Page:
I am incredibly excited about tonight's debate. If McCain does not bring up William Ayres, I will join some of the most hardcore of McCain's supporters in their disappointment.
Tuesday, October 14, 2008
Third, and most crucially, I was going to detail my annoyance at the blatantly partisan-ness of this issue. I don't mean the fact that it was an issue in Alaska. That was reasonable and driven by legitimate "good government" concerns. I mean, the committee doing the investigating was mostly Republican. I mean the reaction to it. The Democrats talked about how awful and scandalous it was that Gov. Palin was involved in this sort of thing. The Republicans said it was an Obama-supporter-driven attack that was based on nothing. You had pundits on all sides yelling that their way of interpreting it was the only, true way. But, say it had been Joe Biden. You would have the exact same arguments, just exactly reversed, with the Obama camp saying it was a partisan driven investigation and the Republicans decrying Joe Biden's lack of ethical and moral sense.
This post was going to express my frustration with the media for caring so much about this issue that does little to advance the debate about the issues.
And, well, I'm still frustrated about that. But I am more frustrated about Sarah Palin's out and out lying about the report. I understand that she might want to spin it, saying perhaps, "The report found that the firing was well-within my powers as Governor." That is true. But it also found that the pressure placed on Monogan to fire trooper Wooten violated state ethics laws and that Gov. Palin had abused her power in order to "advance a personal agenda." The report admonished the Governor that "Compliance with the code of ethics is not optional." The report clearly states that her actions violated Alaska’s Executive Branch Ethics Act, which says that a public officer’s attempt to ‘benefit a personal or financial interest’ is a violation of the public trust. When she says nothing is unlawful, she's kind of spinning. When she says the report clears her of ethical violations, she is willfully wrong.
Yet what is she saying? She is lying. Not spinning, not exaggerating. Lying. Repeatedly. Enthusiastically. Here is a sample of lies told on multiple occasions after the report was released:
"Well, I’m very very pleased to be cleared of any legal wrongdoing," Palin said, "any hint of any kind of unethical activity there. Very pleased to be cleared of any of that." Lie.
"So no, not having done anything wrong, and again very much appreciating being cleared of any legal wrongdoing or unethical activity at all."
"I'm thankful that the report has shown that, that there was no illegal or unethical activity there in my choice to replace our commissioner."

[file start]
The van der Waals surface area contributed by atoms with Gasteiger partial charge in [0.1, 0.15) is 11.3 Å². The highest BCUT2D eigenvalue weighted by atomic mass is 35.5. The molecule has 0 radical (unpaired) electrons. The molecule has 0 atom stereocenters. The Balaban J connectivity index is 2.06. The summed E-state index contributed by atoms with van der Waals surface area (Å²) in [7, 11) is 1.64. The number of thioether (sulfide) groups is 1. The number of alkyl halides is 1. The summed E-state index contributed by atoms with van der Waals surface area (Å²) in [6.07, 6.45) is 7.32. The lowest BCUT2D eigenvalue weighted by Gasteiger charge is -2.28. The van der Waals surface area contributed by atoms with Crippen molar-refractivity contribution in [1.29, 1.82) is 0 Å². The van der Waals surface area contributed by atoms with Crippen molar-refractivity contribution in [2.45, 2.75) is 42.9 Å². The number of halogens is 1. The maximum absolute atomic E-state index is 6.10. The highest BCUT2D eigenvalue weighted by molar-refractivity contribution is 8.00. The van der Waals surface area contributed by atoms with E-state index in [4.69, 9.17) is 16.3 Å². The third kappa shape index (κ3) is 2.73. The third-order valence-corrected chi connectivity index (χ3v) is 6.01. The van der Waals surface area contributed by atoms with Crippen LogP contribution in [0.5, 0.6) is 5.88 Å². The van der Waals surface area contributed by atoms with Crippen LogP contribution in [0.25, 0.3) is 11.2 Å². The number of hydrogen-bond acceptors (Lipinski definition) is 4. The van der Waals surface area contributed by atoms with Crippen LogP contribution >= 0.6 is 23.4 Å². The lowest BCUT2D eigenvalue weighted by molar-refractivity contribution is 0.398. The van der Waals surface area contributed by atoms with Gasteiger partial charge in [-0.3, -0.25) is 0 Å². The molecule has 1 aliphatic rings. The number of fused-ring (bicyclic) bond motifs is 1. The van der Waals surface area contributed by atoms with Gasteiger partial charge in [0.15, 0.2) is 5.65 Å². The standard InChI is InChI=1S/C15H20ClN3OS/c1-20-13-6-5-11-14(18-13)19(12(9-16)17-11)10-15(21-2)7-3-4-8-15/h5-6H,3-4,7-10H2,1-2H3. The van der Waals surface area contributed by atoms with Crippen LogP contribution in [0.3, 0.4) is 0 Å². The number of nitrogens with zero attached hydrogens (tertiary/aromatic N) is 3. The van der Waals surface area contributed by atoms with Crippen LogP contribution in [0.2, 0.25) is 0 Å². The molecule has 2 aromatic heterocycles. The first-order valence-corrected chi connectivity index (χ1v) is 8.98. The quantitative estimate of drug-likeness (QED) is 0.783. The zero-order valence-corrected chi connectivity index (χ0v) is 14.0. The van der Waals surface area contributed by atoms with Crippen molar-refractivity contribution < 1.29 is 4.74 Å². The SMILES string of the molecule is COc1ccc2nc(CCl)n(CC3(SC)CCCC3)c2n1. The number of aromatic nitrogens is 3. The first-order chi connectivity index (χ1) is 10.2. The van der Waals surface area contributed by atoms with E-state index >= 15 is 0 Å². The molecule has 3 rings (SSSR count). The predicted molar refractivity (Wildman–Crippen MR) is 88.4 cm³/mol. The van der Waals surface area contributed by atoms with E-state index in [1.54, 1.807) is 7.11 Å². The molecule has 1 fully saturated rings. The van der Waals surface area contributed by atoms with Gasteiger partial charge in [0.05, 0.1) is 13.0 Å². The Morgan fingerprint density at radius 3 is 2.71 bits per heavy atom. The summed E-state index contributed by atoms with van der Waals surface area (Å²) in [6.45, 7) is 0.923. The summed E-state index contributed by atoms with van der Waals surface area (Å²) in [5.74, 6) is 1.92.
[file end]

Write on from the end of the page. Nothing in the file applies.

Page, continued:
I still think the Troopergate scandal was blown out of proportion. But I am more scared by the prospect of a vice president who has no flinch of conscience about outright lying than I am about an overly-sensationalist media. I know, politicians lie. But usually, it's more of a "weasel," in that they are intending to mislead, but their facts are at least marginally true. Most of the time, it is spinning. (Which, don't get me wrong, is awful--perhaps worse because it's easier to buy. Here, one just has to read the report to know she is lying.)
It's one thing to be honestly wrong about policy. It's another to manipulate voters by playing to base fears and prejudices. And it is something different still to outright lie to the American people.
Sunday, October 12, 2008
Thursday, October 09, 2008
Laura, it’s so important for your listeners to start asking those questions and demanding answers of candidates. We certainly — John McCain and I — our lives are an open book. We’re called on the carpet every day, demanded of us to answer questions and I don’t see that on the other side. I don’t see the other ticket being asked to be truthful and give these details that American voters are deserving and your listeners have gotta have these questions too.This from the woman who has been shielded from all sorts of media? Who has yet to have a press conference? Who has taken open questions from the press just once, and for 15 minutes? Open book?
Again, I realize why they are doing it: they are trying to paint Obama as shady and unknown and suspicious--a person who is unwilling to talk about his background, trying to hide things about his past. You have folks like Frank Keating, Obama campaign co-chair, calling Obama a "man of the street," urging him to come out about his youth drug use. This is particularly amusing because the only reason we know about said drug use is because Obama himself wrote about it in his book!